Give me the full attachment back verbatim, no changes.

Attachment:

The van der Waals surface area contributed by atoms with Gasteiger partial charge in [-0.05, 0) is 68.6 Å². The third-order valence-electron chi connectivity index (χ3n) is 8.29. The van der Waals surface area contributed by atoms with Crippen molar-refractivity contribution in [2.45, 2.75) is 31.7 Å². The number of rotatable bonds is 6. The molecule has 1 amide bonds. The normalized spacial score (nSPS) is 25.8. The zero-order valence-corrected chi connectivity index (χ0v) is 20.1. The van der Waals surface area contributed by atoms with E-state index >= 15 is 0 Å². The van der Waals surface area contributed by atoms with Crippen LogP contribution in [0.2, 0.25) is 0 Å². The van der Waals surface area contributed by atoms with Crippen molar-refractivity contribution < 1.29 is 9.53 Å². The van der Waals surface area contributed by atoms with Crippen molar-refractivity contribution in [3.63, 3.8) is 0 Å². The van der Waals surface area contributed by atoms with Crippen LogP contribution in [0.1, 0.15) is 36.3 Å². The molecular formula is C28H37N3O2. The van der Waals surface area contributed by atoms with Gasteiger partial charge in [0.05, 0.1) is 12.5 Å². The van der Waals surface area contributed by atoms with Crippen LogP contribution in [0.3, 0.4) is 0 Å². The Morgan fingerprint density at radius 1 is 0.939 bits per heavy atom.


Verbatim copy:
The van der Waals surface area contributed by atoms with Gasteiger partial charge in [-0.05, 0) is 68.6 Å². The third-order valence-electron chi connectivity index (χ3n) is 8.29. The van der Waals surface area contributed by atoms with Crippen molar-refractivity contribution in [2.45, 2.75) is 31.7 Å². The number of rotatable bonds is 6. The molecule has 1 amide bonds. The normalized spacial score (nSPS) is 25.8. The zero-order valence-corrected chi connectivity index (χ0v) is 20.1. The van der Waals surface area contributed by atoms with E-state index >= 15 is 0 Å². The van der Waals surface area contributed by atoms with Crippen LogP contribution in [0.2, 0.25) is 0 Å². The van der Waals surface area contributed by atoms with Crippen molar-refractivity contribution < 1.29 is 9.53 Å². The van der Waals surface area contributed by atoms with Crippen molar-refractivity contribution in [3.63, 3.8) is 0 Å². The van der Waals surface area contributed by atoms with Crippen LogP contribution in [0.1, 0.15) is 36.3 Å². The molecular formula is C28H37N3O2. The van der Waals surface area contributed by atoms with Gasteiger partial charge in [0.05, 0.1) is 12.5 Å². The van der Waals surface area contributed by atoms with Crippen LogP contribution in [0.3, 0.4) is 0 Å². The Morgan fingerprint density at radius 1 is 0.939 bits per heavy atom.